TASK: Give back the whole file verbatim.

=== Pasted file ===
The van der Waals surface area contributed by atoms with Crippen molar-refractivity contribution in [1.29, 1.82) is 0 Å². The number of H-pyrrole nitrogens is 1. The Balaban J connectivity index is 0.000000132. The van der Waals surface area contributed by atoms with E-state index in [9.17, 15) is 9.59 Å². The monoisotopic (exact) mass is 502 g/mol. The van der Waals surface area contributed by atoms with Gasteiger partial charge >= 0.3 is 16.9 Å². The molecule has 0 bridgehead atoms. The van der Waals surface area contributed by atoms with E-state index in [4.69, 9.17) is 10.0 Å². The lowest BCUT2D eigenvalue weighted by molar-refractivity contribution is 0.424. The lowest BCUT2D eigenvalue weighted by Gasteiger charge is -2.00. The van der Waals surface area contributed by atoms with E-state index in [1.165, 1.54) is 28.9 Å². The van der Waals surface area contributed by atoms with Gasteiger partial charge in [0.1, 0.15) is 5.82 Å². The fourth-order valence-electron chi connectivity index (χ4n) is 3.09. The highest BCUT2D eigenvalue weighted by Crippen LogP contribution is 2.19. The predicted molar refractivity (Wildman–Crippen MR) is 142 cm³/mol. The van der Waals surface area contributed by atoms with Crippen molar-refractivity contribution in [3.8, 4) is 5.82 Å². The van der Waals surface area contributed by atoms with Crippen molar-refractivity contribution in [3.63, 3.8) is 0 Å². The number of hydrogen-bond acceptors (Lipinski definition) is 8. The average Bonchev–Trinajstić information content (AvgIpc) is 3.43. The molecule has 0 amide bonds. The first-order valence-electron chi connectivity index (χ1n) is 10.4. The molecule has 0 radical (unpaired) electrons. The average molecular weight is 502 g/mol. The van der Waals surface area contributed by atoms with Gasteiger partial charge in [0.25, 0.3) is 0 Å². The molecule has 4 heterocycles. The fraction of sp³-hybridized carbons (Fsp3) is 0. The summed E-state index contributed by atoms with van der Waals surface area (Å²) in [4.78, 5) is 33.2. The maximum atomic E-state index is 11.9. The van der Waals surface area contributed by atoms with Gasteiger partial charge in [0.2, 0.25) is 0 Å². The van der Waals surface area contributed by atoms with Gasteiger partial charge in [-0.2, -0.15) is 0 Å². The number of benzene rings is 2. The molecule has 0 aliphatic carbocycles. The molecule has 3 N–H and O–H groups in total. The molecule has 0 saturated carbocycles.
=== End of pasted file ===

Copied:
The van der Waals surface area contributed by atoms with Crippen molar-refractivity contribution in [1.29, 1.82) is 0 Å². The number of H-pyrrole nitrogens is 1. The Balaban J connectivity index is 0.000000132. The van der Waals surface area contributed by atoms with E-state index in [9.17, 15) is 9.59 Å². The monoisotopic (exact) mass is 502 g/mol. The van der Waals surface area contributed by atoms with Gasteiger partial charge >= 0.3 is 16.9 Å². The molecule has 0 bridgehead atoms. The van der Waals surface area contributed by atoms with E-state index in [4.69, 9.17) is 10.0 Å². The lowest BCUT2D eigenvalue weighted by molar-refractivity contribution is 0.424. The lowest BCUT2D eigenvalue weighted by Gasteiger charge is -2.00. The van der Waals surface area contributed by atoms with E-state index in [1.165, 1.54) is 28.9 Å². The van der Waals surface area contributed by atoms with Gasteiger partial charge in [0.1, 0.15) is 5.82 Å². The fourth-order valence-electron chi connectivity index (χ4n) is 3.09. The highest BCUT2D eigenvalue weighted by Crippen LogP contribution is 2.19. The predicted molar refractivity (Wildman–Crippen MR) is 142 cm³/mol. The van der Waals surface area contributed by atoms with Crippen molar-refractivity contribution in [3.8, 4) is 5.82 Å². The van der Waals surface area contributed by atoms with Crippen molar-refractivity contribution in [3.63, 3.8) is 0 Å². The number of hydrogen-bond acceptors (Lipinski definition) is 8. The average Bonchev–Trinajstić information content (AvgIpc) is 3.43. The molecule has 0 amide bonds. The first-order valence-electron chi connectivity index (χ1n) is 10.4. The molecule has 0 radical (unpaired) electrons. The average molecular weight is 502 g/mol. The van der Waals surface area contributed by atoms with Gasteiger partial charge in [0.25, 0.3) is 0 Å². The molecule has 4 heterocycles. The fraction of sp³-hybridized carbons (Fsp3) is 0. The summed E-state index contributed by atoms with van der Waals surface area (Å²) in [4.78, 5) is 33.2. The maximum atomic E-state index is 11.9. The van der Waals surface area contributed by atoms with Gasteiger partial charge in [0.2, 0.25) is 0 Å². The van der Waals surface area contributed by atoms with Gasteiger partial charge in [-0.2, -0.15) is 0 Å². The number of benzene rings is 2. The molecule has 0 aliphatic carbocycles. The molecule has 3 N–H and O–H groups in total. The molecule has 0 saturated carbocycles.